Some comedians don’t want to watch other comedians perform, for fear that it might influence what they say onstage themselves or even how they say it. I can be the same way with reading other reviews of a comedian, TV show or movie that I’m reviewing.
Which is how I realize only after the fact that every other critic I’ve read on Jerry Seinfeld this week has gone to great lengths to mention or focus on his Jewishness, while I somehow didn’t mention it all. Is it because I’m a gentile? Does it have something to do the high holy Jewish days of Rosh Hashanah and Yom Kippur?
By the same token, though, I’m also the only critic I’ve read thus far to note how Seinfeld has disregarded the central premise of his previous comedy special, 1998’s HBO hour, I’m Telling You For the Last Time, by going back to tell some of these jokes one more time for his first Netflix hour, Jerry Before Seinfeld.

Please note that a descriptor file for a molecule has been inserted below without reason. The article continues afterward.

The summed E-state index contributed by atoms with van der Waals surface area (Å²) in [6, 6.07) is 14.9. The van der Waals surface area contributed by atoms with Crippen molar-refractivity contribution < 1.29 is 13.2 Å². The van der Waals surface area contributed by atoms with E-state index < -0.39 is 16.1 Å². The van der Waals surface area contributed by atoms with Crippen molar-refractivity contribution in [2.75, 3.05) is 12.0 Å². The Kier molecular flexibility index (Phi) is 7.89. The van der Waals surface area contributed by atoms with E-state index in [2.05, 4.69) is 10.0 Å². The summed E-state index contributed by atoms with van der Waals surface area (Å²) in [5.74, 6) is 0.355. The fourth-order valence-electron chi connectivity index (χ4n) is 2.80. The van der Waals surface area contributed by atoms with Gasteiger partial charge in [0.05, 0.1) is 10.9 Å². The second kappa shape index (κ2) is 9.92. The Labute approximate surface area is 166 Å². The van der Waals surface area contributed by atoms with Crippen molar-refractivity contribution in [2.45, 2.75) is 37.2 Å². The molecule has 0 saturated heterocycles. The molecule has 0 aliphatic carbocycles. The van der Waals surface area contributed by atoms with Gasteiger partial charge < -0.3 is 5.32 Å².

Seinfeld doesn’t have a new hour of material for us now. What he does have, and what he can bring to the table that makes his special truly special, is the notion that his millions of fans might learn something intimate about him. For all of the jokes, and all of the episodes of Comedians in Cars Getting Coffee, which Seinfeld brings with him from Crackle to Netflix as part of this deal, we’ve never really known too much about the man behind the material. The jokes have remained surface-level. Despite expanding and perfecting David Brenner’s “Did you ever notice?” into his own “What’s the deal with?”, he’s never really been interested in sharing with us what the deal is with him, personally.